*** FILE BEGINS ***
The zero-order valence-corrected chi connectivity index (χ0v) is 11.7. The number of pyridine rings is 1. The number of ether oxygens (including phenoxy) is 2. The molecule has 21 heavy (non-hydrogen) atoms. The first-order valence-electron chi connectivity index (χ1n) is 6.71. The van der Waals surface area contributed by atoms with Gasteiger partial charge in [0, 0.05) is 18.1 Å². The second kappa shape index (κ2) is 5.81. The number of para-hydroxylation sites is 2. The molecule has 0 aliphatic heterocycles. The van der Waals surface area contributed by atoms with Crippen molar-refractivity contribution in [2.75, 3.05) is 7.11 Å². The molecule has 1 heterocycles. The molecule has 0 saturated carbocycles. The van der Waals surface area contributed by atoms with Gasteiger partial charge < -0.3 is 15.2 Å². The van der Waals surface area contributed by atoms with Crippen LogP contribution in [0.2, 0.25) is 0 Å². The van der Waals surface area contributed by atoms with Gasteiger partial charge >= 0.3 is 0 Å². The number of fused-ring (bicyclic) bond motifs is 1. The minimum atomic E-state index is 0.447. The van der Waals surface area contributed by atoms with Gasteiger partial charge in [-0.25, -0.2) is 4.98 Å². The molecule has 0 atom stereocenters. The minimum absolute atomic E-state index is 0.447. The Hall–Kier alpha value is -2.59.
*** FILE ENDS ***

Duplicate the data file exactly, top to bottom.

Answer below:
The zero-order valence-corrected chi connectivity index (χ0v) is 11.7. The number of pyridine rings is 1. The number of ether oxygens (including phenoxy) is 2. The molecule has 21 heavy (non-hydrogen) atoms. The first-order valence-electron chi connectivity index (χ1n) is 6.71. The van der Waals surface area contributed by atoms with Gasteiger partial charge in [0, 0.05) is 18.1 Å². The second kappa shape index (κ2) is 5.81. The number of para-hydroxylation sites is 2. The molecule has 0 aliphatic heterocycles. The van der Waals surface area contributed by atoms with Crippen molar-refractivity contribution in [2.75, 3.05) is 7.11 Å². The molecule has 1 heterocycles. The molecule has 0 saturated carbocycles. The van der Waals surface area contributed by atoms with Gasteiger partial charge < -0.3 is 15.2 Å². The van der Waals surface area contributed by atoms with Crippen LogP contribution in [0.2, 0.25) is 0 Å². The van der Waals surface area contributed by atoms with Gasteiger partial charge >= 0.3 is 0 Å². The number of fused-ring (bicyclic) bond motifs is 1. The minimum atomic E-state index is 0.447. The van der Waals surface area contributed by atoms with Gasteiger partial charge in [-0.25, -0.2) is 4.98 Å². The molecule has 0 atom stereocenters. The minimum absolute atomic E-state index is 0.447. The Hall–Kier alpha value is -2.59.